The 400′s of the Texas Rules of Evidence, as well as the Federal Rules of Evidence, deals exclusively with issues relating to relevance. Texas (and federal) rule of evidence 401 is fairly straightforward. If a particular matter has nothing to do with the case being tried a party is not allowed to bring in that evidence.
Where things get more interesting is where something is relevant but is likely to mislead a jury or appeal to a jury’s emotions or biases. Specifically, rule 403 states that evidence may be excluded if its probative value is substantially outweighed by the danger of 1) unfair prejudice, 2) confusion of the issues, or 3) misleading the jury, or by 4) considerations of undue delay, or 5) needless presentation of cumulative evidence.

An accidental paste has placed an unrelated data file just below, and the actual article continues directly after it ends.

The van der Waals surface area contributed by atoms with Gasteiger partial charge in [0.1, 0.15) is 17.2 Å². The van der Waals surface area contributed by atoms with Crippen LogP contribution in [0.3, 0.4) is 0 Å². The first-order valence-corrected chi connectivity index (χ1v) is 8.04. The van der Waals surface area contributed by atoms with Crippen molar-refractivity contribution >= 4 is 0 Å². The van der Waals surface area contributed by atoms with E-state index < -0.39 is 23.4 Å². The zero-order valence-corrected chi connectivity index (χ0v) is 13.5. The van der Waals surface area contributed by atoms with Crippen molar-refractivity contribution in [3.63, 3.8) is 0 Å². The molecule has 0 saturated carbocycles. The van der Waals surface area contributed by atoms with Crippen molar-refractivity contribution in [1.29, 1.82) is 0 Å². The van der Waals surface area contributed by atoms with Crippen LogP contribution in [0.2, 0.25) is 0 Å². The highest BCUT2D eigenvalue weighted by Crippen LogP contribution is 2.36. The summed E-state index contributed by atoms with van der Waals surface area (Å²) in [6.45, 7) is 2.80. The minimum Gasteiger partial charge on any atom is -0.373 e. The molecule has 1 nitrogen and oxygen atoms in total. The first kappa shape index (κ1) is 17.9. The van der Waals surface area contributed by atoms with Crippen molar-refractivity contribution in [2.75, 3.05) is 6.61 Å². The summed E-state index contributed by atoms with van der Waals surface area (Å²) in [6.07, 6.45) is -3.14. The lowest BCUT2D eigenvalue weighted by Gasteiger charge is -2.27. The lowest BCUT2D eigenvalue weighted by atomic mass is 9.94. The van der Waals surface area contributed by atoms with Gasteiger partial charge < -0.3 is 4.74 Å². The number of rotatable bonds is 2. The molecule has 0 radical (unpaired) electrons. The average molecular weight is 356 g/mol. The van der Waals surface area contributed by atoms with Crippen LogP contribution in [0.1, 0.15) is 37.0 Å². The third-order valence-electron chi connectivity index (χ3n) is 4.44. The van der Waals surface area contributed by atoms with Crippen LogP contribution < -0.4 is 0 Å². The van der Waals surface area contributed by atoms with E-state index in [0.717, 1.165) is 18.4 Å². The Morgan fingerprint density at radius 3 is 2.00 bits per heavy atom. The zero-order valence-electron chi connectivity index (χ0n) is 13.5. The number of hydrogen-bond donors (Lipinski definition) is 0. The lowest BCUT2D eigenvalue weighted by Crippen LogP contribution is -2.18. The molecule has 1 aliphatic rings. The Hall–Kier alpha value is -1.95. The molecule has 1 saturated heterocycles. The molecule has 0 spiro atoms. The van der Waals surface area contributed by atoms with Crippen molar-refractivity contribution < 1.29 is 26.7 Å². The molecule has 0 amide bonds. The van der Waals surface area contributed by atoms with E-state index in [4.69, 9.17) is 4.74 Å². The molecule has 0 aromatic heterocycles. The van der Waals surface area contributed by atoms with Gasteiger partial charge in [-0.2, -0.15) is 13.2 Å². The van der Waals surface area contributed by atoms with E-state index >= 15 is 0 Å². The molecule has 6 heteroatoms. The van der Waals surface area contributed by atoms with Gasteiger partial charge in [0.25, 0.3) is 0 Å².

The Texas rule 403 is different than the federal rule in that it is necessary that the danger of prejudicial evidence substantially outweigh the legitimate value of the evidence. The federal rule only requires that the risk of prejudice outweigh the legitimate value of the evidence. In other words, the Texas rule would seem to permit more borderline evidence to come in under the federal rule. As a practical matter, both rules seem to be applied in a similar manner.